Quick Fix: Block Installation of Bogus Toolbar from Fake Google Spam
By Thomas W Shinder MD, MVP
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On Tuesday of this week (August 23, 2004) I received a spam that for some reason wasn’t caught by any of the spam whackers in my four tier inbound SMTP server relay. This spam was different enough from the usual spam that it made me give it a second look before deleting. It was an HTML message (yes, I still accept HTML mail!) and at the top of the message was the Google logo, complete with the trademark symbol. The body of the message goes like this:
“Are you tired of pop ups and spy ware [sic]? It can be one of the most frustrating experiences you encounter while surfing the web. Constantly having to close the pop up windows that appear non stop. Well with our free toolbar you can instantly get rid of
- All Pop Ups
- Spy ware [sic] that tracks your every move while you surf
- Cookies which also track where you go on the net
Plus, our toolbar does so much more. You will love surfing without worrying about who is watching you do what. And the best part is that it doesn’t cost you one penny. That’s right……its 100% FREE to you. So, go ahead and CLICK HERE to download your free copy today.
Thank you for searching with Google”
You can see the original messages here:
Html email: http://footon.jheslop.com/block%20all%20popups.html
txt email: http://footon.jheslop.com/block%20all%20popups.txt
The message implies that when you click the CLICK HERE link that you’ll download the Google toolbar. Of course, no where in the message did they actually say that you would download the Google toolbar, all they mention is “our toolbar”, whoever they are.
The funny thing about this message was that the FROM: address was from some user account at an East Indian ISP. Why would Google delegate sending toolbar offers to such a user account? No reason that I can think of so I deleted the message figuring it was some kind of scam, NOS (not otherwise specified).
Today Jim Harrison brought to my attention that this e-mail message is more than a generous offer to distribute the Google toolbar. In fact, the CLICK HERE link points to an executable named valuebar_setup.exe.
After being alerted to this by Jim, I fired up a couple of machines on my VMware network to see what happens when you install this thing. If you click the link in the fake Google spam, you’ll see in the ISA management console’s real time log viewer the get request for the scumware.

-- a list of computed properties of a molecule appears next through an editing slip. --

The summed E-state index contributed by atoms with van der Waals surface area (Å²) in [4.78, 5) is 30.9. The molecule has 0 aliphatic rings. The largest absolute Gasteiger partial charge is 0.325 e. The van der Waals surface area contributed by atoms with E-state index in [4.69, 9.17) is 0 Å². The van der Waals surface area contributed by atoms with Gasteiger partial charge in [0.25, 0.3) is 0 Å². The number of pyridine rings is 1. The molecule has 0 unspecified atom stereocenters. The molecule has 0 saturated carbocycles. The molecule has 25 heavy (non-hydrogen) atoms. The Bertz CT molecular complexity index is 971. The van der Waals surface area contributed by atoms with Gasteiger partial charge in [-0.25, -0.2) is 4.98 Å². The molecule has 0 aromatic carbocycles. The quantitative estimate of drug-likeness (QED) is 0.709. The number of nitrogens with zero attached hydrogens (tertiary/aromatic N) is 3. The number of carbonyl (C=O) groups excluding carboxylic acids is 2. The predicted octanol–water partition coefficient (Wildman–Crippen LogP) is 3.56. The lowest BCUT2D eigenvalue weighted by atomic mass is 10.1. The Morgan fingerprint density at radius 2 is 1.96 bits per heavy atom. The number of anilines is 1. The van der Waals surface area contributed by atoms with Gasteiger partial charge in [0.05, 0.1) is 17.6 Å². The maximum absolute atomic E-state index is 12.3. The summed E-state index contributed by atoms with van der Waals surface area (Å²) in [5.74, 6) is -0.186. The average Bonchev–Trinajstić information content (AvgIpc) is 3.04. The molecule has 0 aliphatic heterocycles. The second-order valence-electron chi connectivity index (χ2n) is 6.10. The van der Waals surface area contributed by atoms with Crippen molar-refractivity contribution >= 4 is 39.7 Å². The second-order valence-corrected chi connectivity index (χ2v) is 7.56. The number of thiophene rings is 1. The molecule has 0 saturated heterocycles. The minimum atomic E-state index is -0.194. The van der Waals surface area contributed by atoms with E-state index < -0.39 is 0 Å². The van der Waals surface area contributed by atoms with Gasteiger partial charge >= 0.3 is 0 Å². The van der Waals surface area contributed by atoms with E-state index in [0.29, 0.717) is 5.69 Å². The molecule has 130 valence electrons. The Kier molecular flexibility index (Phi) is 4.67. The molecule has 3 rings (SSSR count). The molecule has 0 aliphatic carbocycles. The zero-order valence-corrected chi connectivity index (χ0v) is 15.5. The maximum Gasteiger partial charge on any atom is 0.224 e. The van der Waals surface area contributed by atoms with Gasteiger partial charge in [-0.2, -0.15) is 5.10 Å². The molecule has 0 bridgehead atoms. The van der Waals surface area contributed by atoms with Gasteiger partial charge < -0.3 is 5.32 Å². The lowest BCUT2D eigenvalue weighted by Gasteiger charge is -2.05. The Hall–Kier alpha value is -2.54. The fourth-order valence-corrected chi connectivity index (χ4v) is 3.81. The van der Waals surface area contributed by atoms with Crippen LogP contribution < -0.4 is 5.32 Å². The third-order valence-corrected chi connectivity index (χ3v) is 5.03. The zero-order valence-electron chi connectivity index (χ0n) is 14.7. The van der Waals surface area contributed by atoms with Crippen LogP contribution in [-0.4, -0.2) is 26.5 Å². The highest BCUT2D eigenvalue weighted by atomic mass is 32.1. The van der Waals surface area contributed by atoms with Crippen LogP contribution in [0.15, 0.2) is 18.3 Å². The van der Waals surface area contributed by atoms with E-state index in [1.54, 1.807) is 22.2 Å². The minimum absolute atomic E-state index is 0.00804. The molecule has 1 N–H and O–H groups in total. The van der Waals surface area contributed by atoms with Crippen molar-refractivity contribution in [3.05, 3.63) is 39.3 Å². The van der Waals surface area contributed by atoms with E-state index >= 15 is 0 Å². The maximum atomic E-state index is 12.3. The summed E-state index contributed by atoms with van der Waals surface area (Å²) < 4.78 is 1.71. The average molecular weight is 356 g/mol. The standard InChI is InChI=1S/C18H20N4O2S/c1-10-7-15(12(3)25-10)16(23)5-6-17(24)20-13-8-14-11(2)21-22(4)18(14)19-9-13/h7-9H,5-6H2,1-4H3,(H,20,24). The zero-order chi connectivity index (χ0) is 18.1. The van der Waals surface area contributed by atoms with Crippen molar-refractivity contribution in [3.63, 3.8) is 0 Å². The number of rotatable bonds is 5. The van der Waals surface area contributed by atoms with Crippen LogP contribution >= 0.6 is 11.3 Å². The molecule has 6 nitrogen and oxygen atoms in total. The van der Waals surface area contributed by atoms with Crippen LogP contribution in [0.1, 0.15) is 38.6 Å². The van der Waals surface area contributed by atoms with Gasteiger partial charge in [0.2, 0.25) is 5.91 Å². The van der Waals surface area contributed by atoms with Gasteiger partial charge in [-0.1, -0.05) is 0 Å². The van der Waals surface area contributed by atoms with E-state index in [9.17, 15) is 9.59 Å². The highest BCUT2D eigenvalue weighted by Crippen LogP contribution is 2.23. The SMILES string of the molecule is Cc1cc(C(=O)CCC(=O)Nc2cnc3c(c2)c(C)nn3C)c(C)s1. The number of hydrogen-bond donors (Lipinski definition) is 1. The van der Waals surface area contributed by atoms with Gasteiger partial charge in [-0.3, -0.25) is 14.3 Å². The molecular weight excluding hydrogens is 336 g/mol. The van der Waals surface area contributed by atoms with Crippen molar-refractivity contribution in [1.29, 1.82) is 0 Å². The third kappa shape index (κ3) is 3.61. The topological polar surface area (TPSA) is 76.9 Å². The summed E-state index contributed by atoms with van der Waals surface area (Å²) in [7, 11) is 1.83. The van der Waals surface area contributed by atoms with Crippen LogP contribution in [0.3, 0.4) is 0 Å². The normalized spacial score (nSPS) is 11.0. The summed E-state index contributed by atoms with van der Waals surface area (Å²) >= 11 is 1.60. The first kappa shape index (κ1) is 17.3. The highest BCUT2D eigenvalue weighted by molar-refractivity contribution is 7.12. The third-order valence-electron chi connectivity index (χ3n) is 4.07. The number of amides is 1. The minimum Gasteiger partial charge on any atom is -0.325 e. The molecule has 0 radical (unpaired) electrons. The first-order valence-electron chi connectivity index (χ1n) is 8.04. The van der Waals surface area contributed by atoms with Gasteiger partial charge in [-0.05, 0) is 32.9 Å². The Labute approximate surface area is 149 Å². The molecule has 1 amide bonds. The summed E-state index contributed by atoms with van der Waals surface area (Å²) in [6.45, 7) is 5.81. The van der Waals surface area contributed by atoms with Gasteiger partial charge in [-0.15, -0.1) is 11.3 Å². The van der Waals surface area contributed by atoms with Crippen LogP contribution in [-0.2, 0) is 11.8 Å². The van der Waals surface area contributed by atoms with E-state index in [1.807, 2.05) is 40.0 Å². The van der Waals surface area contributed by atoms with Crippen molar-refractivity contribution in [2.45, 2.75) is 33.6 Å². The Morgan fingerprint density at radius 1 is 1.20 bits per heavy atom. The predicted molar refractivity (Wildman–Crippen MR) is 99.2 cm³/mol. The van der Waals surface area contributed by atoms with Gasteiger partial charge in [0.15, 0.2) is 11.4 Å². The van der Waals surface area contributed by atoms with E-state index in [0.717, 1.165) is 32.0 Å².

You’ll be taken to the Google home page after the scumware installs. Hey, wait a minute! That isn’t the Google toolbar. It says ValueBar on the left side. There is also a drop down list of Daily Specials and lists some well known commercial Web sites. I sure hope that these large vendors aren’t knowingly supporting the surreptitious installation of browser hijacking scumware.
I browsed a few Web sites and nothing unusual seemed to happen. Then I went to www.drudgereport.com and look at what I saw. Seems that I’ve won something, and even some money. Unfortunately the morons who work with the scumware developer forgot that the dollar sign goes before the number 😉 Maybe they meant to put the ¢ sign instead.
Of course I clicked Cancel and the scumware was kind enough to take me to a scumsite, as seen in the figure below.
Because the Google logo engenders a lot of trust in the Internet community, there’s a high likelihood that your users are going to click the link and get infected with application. Better to stop this criminal enterprise in its tracks and take advantage of the ISA firewall’s strong stateful application layer inspection mechanisms.
You can manually configure all your HTTP Security Filters for all your rules allowing HTTP, or you can do it the easy way. Just head on over http://isatools.org/block_fake_google.vbs can grab Jim’s script. Copy it to your ISA firewall (you’re going to copy it because you NEVER run the browser on your ISA firewall) and run it. Of course, you need a 2004 ISA firewall for this to work because the ISA Server 2000 firewall doesn’t have an HTTP Security Filter.
Jim’s script adds two signatures that block access to the scumware. There is a signature that applies to the Request URL and another applying to the Response body, as seen in the figures below.
Hat’s off to Jim Harrison for the heads-up and script!
I hope you enjoyed this article and found something in it that you can apply to your own network. If you have any questions on anything I discussed in this article, head on over to http://forums.isaserver.org/ultimatebb.cgi?ubb=get_topic;f=33;t=000031 and post a message. I’ll be informed of your post and will answer your questions ASAP. Thanks! –Tom
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